Outsourcing has become an integral part of modern business. In the interest of time, cost, and efficiency, businesses have, for long, been outsourcing common operation tasks to other more capable organizations. For instance, in the case of accounting operations, it is typical for a business to look for assistance with filing taxes, invoicing clients, and even storing financial data.
However, outsourcing comes with an inherent threat to the data security of your business. The fact that other businesses will be handling your data increases the vectors through which a cyber-attack can reach your business. Luckily, choosing to only work with businesses that take SOC 2 and 3 reporting seriously mitigates this risk.
Here Is A Guide On Soc 2 And Soc 3 And The Pivotal Role It Plays In Enhancing The Work Of CPAs:
Background of SOC 2 and SOC 3
When referring to SOC 2 and 3 reports, an organization can either be a user entity or a service organization. While service organizations offer specific services to their clients, user entities are the recipients of these services. The reports utilize the AIPCA audit guide and are conducted in accordance with AT Section 101.
CPAs who outsource their tasks to other businesses can use the reports to ensure that these service organizations comply with their internal controls over financial reporting. Also, service organizations are supposed to meet the Trust Service Principles outlined by the AICPA. This requires them to ensure the security, confidentiality, processing integrity, privacy, and availability of the user entity’s data. In a nutshell, SOC 2 and SOC 3 reports are meant to show that service organizations have met these requirements.
SOC 2 Explained
SOC 2 reports are a necessity when vetting vendors. It showcases that they have designed and set up the necessary control measures to meet any or all of the five trust principles. The principles you would love to be met will depend on what your business needs. SOC 2 reports are usually quite detailed.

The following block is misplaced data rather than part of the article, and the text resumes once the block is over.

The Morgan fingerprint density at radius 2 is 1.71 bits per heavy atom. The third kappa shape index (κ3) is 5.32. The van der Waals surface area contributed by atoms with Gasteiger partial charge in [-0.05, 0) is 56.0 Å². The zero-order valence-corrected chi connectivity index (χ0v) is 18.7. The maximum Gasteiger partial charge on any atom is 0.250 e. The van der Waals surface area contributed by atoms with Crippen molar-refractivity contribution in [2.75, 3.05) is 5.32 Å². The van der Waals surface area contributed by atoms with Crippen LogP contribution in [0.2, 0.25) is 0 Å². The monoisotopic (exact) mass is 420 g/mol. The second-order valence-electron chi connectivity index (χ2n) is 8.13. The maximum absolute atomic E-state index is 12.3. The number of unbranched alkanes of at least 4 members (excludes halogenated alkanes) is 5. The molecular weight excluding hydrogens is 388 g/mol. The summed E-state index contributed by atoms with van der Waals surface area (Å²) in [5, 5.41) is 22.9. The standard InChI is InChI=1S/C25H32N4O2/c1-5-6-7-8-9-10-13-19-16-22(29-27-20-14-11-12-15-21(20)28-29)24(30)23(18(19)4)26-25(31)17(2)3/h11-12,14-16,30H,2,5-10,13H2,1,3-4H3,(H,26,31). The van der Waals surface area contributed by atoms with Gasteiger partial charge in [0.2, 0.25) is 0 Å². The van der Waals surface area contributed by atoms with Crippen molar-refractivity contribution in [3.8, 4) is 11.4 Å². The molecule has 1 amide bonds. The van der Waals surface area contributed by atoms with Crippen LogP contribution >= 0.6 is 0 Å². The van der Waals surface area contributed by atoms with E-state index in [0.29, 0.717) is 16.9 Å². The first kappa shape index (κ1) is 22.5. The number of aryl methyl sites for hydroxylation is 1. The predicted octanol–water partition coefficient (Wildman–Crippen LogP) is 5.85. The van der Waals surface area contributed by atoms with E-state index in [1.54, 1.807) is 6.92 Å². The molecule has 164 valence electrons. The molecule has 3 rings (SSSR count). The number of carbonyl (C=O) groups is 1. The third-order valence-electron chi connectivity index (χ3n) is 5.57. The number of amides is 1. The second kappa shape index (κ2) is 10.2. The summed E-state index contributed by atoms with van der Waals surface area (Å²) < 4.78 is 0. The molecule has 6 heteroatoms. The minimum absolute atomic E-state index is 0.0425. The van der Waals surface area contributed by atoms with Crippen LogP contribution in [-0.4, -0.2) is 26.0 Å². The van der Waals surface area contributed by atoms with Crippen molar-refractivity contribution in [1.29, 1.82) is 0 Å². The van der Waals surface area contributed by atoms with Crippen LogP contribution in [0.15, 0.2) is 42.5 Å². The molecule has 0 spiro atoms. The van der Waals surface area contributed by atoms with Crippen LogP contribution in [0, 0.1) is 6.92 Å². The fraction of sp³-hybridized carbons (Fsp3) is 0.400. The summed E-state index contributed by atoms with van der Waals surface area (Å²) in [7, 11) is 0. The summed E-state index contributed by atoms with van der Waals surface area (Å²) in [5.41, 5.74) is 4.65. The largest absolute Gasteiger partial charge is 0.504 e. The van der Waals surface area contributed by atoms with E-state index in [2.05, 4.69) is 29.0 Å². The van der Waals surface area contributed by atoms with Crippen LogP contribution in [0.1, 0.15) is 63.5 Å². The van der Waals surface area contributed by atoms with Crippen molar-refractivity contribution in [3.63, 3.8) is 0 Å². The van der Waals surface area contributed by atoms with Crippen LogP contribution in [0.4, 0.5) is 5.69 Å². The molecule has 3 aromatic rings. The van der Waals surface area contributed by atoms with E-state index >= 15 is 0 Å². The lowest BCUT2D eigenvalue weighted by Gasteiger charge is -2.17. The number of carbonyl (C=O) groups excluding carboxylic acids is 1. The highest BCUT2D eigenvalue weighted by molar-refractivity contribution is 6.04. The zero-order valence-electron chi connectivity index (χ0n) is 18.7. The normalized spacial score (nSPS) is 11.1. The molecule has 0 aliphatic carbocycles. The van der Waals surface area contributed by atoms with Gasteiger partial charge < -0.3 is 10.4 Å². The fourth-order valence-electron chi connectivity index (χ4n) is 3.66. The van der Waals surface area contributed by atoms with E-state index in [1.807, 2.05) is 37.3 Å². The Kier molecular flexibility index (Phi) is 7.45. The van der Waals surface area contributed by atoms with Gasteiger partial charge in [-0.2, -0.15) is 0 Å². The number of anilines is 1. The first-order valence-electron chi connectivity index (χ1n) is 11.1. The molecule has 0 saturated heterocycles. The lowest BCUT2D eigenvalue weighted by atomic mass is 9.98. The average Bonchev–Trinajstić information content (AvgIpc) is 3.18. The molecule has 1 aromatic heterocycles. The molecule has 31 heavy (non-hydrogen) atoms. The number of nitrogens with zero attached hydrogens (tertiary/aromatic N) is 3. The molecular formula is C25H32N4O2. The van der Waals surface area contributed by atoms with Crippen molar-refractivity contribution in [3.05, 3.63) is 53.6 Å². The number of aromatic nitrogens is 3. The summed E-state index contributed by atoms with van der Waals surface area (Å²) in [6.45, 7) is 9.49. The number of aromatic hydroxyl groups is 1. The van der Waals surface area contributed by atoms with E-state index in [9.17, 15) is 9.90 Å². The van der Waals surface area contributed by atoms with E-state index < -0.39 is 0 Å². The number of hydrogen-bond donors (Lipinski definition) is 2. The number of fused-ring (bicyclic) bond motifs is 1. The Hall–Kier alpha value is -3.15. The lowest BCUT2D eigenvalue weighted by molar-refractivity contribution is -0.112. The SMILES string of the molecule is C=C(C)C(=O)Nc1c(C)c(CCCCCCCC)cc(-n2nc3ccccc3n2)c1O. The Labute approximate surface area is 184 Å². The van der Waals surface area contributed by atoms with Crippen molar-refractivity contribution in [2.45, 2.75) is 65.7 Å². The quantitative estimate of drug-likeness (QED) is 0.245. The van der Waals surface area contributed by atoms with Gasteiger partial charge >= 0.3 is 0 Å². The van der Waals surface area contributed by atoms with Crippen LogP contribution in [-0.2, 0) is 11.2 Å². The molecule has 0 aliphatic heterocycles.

They explain in great detail how each and every control measure is to be implemented. The examination is confidential, as it may contain sensitive information. Your service provider will have to share the report directly with you for you to access this information.
SOC 2 reports are categorized into two; Type 1 and type 2. While Type 1 confirms that the controls are already in place, Type 2 reports affirm that they are working as they should be. The latter is the best representation of how secure your accounting and financial data will be in the hands of a vendor. In most cases, getting a type 2 report that has been audited by an independent CPA is wise.
SOC 3 Explained
Contrary to common misconception, SOC 3 isn’t an upgrade of SOC 2 reports. Instead, it is a summary of the SOC 2 Type 2 reports. It is meant to be less technical and avoids mentioning sensitive data. It also has a seal of approval. Service providers can use this report on their website to showcase their internal controls.
Why Getting the Reports Matters
Despite having outsourced financial and accounting tasks, you are still liable for the data security of your business. If anything were to go wrong, stakeholders would still blame you, regardless of whether the fault was a third-party’s or yours. In case of a data breach, you will incur heavy losses when trying to recover from it. You might have to offset hefty fines to your industry’s regulators.
It is also quite possible to lose the trust of your customers and business partners, especially in situations where the integrity of financial data has been compromised. Consequently, working with vendors who can uphold high data security standards is a sure way to protect the interests of your business. If a vendor can produce these reports, you can rest assured that they are committed to the security of your data.
Focus On Vendor Management
Your data security posture as a business is only as good as your weakest link. If a service provider doesn’t execute security best practices, they can present cyber criminals with a channel for attacking your business. Ensuring optimal security isn’t a one-time task; it needs to be done continually.
As such, you should review the security posture of your service providers even beyond the vetting process. It is better to be safe than sorry in the face of data security risks. By having them conduct audits and forward their SOC 2 reports, you can rest assured that your business is in safe hands.
Outsourcing business tasks is an easy solution in a business world where resources are scarce, but it shouldn’t result in you placing your data in harm’s way. SOC 2 and 3 reports can ensure that your business’ data is protected throughout the lifetime of working with a vendor. Make them part of your vendor management strategy to build strong and sustainable relationships with your service providers.